“Come on! We have to walk all the way to the top of this hill and get a picture of this monument. We’re only going to be here once!” That was Alexis’ spirit.
“I really like these guys. Come on! Let’s go out and have a drink with them.” Two days later… you would remember those words being Manon’s.
Katie was a different traveler all together. Katie was a house cat.
Don’t misunderstand. Katie kicked ass. She did all the things. But constant travel was always a challenge. It might have been the rain, or the cold, of the waiting… it might have been the men, the leering eyes, or the feelings of exposure. The bag was too cumbersome, too targeting. Having to be always happy and confident and on her best behavior in front of strangers, exhausting.
In short, traveling for Katie was difficult. To be fair, she had to endure in 12 months what you’d been doing for over four years already. The skills you’d honed, the experience, the know-how… the understanding of idleness, traffic flows, rain, snow, wind, sweat, exhaustion… you knew what to expect. She didn’t–and she had enrolled in Advanced Placement Travel, taught by Maria.
“Congratulations, Katie,” you said. “By the end of this trip, there is officially nothing left on the bucket list. You’ve done it.”
In twelve months, for less than $2,500:
- Hitchhiked 8,000 kilometers
- Traveled in 14 countries
- Walked 800 kilometers in a row
- Slept in a truck with a truck driver
- Went to a festival and got obliterated
- Hiked/camped in the snow
- Rode on a camel
- Went swimming in a waterfall
- Took a boat ride
- Rode on a ferry, a train, a bus, a semi-truck, and every kind of car
- Woke up in a strange place without clothes more than once
- Sobbed her eyes out
- Laughed her head off
- Camped behind a truck stop
- Amassed numerous awesome facebook photos
- Got unbelievably sick
- Projectile-vomited off a bridge
- Cleaned up rat shit
- Restored a house, built a shed, tiled a floor, operated a digger, poured concrete, chopped down a tree
- Ate reindeer meat
- Ate all the things!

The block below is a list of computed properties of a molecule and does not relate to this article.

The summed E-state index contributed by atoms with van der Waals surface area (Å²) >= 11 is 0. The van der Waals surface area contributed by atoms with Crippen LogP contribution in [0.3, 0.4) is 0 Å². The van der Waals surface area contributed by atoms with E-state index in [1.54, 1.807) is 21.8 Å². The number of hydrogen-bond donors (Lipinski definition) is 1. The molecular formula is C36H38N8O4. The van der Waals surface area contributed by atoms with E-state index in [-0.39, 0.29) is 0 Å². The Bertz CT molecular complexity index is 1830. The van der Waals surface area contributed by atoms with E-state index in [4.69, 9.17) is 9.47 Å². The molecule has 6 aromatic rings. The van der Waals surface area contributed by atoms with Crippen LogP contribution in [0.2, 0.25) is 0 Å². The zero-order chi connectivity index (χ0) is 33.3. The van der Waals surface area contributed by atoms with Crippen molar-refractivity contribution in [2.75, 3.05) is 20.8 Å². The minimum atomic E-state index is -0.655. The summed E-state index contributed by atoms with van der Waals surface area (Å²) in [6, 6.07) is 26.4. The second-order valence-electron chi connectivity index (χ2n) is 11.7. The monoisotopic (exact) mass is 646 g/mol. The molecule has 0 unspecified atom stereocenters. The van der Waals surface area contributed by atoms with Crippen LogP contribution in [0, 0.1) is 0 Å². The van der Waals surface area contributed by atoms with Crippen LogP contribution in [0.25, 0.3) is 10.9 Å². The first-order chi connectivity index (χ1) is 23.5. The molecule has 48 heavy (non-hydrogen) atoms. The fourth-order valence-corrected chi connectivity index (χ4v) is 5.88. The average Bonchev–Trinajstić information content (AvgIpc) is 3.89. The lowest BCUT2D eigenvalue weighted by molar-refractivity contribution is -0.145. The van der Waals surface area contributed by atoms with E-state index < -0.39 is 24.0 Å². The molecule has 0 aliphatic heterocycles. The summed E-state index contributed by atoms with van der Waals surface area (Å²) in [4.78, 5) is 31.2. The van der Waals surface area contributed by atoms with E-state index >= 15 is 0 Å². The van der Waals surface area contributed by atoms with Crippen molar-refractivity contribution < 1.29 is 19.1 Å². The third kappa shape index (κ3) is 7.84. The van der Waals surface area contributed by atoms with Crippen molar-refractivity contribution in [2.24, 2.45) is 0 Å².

- Got sexually harassed
- Hiked sand dunes, mountains, and fjords
- Got invited in to strangers’ homes for the night, while hitchhiking
- Learned a new language
- Swallowed her pride
And so much more!
But it was an exhausting ride. The two of you were very weary near the end of 12 months. You were out of energy, and so was she. And while previous travel partners were good at motivating you onward, none of them had spent so much time in transit with you as Katie had. By the end, the two of you were too enabling of weariness. A bit like Lesbian Bed Death–only it was Lesbian Road Death… all you wanted to do was stay inside and cuddle.
It was somethere in the middle of July, in… Lithuania… pretty much one full year after your travels began, where things took a turn. On that day, the sky opened as it had never opened before, slamming Kaunas with rain. Katie wouldn’t budge from the couch. You ventured out for a soggy two-hour run. When you returned, she was filled with angst. You could feel her breaking point.
“You want to go home early?” you asked.
She burst into tears. That was that. Later that night, in the privacy of your guest room, listening to the uber kinky and somewhat violent sounds of your hosts having sex (someone was definitely getting strangled), you said to her, “Listen, Katie… I want you to consider. Just consider! Consider for a moment the possibility of going home early. Of maybe not going to India. I think you should start talking to your friends and mentally explore the idea. See what they think.”
It was a bold move. You thought to yourself that perhaps if you offered her an out, the sheer relief of it, the knowledge that she could stop any time she wanted to, would be enough respite from the present–enough to re-charge her mental and spiritual batteries–and then she would come back to you with some fully-charged enthusiasm for The East.
She seized the opportunity so fast, it made your jaw drop. Within 72 hours, she’d purchased her ticket back to The United States and had a full itinerary planned for herself.
“First, I am going to fly to Baltimore. Stay with my family. Then NYC. Then Texas.” And then! And then! And then!
It wasn’t that Katie hated traveling. Not at all. But she needed to define her own trip and do the things she wanted to do. She wanted to stay in one place longer, party, celebrate, go crazy, and feel safe. You, on the other hand, wanted to struggle, to toil, to sweat, and to suffer.